In 2005 I created An Unschooling Life, a blog detailing our unschooling experience after adopting our three children. Over time, An Unschooling Life became a hub for unschooling support and advice. The blog has been featured in print and digital media and was home to the popular Unschooling Carnival. I’m in the process of updating and moving all the posts to this blog where they will be housed under the An Unschooling Life section. This post was originally published on January 17, 2009.
I’m not a fan of rewarding children to learn. Even before I removed my children from school, I hated the message that rewarding them with pizza parties, candy, and money (yes, money), was sending to them.
These “rewards” were held out in front of the students like a dangling carrot, with the promise that it could be theirs if they learned what the school wanted them to learn.
I think it’s the wrong message to send. Actually two wrong messages.
If someone had to bribe me to do something, my first thought would be “It must be unpleasant if you have to bribe me to do it”.
When my 14-year-old was in school, they were always trying different bribes/rewards to make her read more. It wasn’t working and the more they tried, the more she hated reading.
“We’ll give you candy if you finish that book!”. She read the book but stopped when the candy ran out.
“We’ll give you a prize”. She read for the prize and then stopped when the prizes ran out.
They didn’t realize (or didn’t care) they were sending her a message that reading is so horrible that she would only want to do it for candy and prizes.
I’ve always enjoyed reading and I’d be lying if I said I didn’t want my kids to enjoy it also, but only if they wanted to.
Fast forward to right now.
The years that she has been out of school, she’s had the freedom to read if she wants to.
There are no bribes.
Just shelves and shelves of interesting books for her to read, when she’s ready and if she chooses.
Nowadays, she reads for 3-4 hours a day, because she enjoys it. Ask her what her favorite activities are and reading is always in the top three.
It took about a year of deschooling for her to get to that point.
It took me backing off and letting go.
It took me trusting her.
If I forced her to read, how would she ever have the chance to do it on her own?
How would she ever know if she enjoyed it if she wasn’t given the chance to?
One of her friends came over last summer (a schooled friend) and my daughter was very excited to tell her about a book she had just read. Her friend said, “You have to read in the summer??!!”
My daughter was confused and caught off guard. Her friend went on to ask “What are you getting for reading that book?” My daughter said that she read the book because she enjoyed it. Her friend looked at her like she had two heads.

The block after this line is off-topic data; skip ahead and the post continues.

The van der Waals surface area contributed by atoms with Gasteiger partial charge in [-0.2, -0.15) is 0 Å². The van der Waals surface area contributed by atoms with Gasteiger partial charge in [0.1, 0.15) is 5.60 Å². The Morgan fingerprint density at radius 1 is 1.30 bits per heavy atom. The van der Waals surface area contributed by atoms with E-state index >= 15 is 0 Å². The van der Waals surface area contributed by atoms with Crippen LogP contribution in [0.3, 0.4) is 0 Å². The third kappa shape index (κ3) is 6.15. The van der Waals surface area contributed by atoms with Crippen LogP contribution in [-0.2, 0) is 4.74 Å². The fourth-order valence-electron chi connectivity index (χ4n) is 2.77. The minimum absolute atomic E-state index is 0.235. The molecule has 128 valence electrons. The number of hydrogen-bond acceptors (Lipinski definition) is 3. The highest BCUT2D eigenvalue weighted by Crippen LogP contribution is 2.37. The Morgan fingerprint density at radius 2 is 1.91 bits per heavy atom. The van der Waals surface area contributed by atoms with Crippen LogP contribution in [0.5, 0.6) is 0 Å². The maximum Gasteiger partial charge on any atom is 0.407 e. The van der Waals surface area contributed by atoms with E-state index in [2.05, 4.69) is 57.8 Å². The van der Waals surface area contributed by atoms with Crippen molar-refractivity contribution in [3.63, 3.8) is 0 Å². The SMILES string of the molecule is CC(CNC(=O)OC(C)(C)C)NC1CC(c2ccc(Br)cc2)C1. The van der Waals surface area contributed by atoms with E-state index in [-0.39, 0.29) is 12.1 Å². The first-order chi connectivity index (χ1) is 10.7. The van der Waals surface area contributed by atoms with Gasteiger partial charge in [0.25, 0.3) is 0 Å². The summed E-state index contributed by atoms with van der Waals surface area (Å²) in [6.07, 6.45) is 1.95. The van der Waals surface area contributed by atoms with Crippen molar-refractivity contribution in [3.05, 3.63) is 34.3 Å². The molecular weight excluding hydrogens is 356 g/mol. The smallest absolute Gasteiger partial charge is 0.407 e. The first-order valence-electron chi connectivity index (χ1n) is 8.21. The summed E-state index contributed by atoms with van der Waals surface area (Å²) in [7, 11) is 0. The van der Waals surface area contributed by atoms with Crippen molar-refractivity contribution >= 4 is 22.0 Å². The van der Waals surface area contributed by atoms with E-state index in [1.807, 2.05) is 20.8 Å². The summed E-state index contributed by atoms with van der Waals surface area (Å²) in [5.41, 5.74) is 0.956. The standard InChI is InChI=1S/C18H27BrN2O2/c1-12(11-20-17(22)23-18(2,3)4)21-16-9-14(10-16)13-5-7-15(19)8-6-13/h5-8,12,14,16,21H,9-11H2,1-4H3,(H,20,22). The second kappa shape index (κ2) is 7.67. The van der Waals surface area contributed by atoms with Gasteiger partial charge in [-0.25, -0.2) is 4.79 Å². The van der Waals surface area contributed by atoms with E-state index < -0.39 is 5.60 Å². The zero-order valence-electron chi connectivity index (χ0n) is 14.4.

The other damaging message it sends relates to food.
Food and candy were often used as bribes when my girls were in school. Pizza, chocolate, candy, and ice cream were used time and time again to get the students to learn something that the school assumed the students would not want to learn on their own.
How could they not see that this might set them up with an unhealthy view of food?
If a child has their candy controlled and then used as a reward, how else will they react other than trying to eat as much as possible when they have the chance? You see those kids at birthday parties, standing by the chips or candy, eating as much as possible.
I’ve had children come to my house and finish a whole bowl of m&m’s that were meant for everybody. It’s sad. Don’t schools (and parents who do this) see that they’re giving that candy or pizza too much power?
Not only do I never use food as a bribe, but my girls also don’t have their food controlled.
It didn’t happen overnight though…it took lots of discussions and modeling on my part to get to this point, but I now have two daughters with a healthier outlook of food than most adults I meet.
When we first adopted them, my middle daughter was that child hovering near the chips at a birthday party. She was the one who gorged herself on candy in fear there would be no more.
So when a parent says “If I let them, they’ll eat candy all day”, I agree because if a child has their candy controlled and doled out only as rewards, yes, they will try to eat as much as they can get.
Can you blame them?
But, if children are given the freedom to learn things as they come up naturally in life, there’s no need to bribe them with the promise of a reward to force them to learn something when they’re not ready. I believe that rewards motivate students to get rewards, not to learn.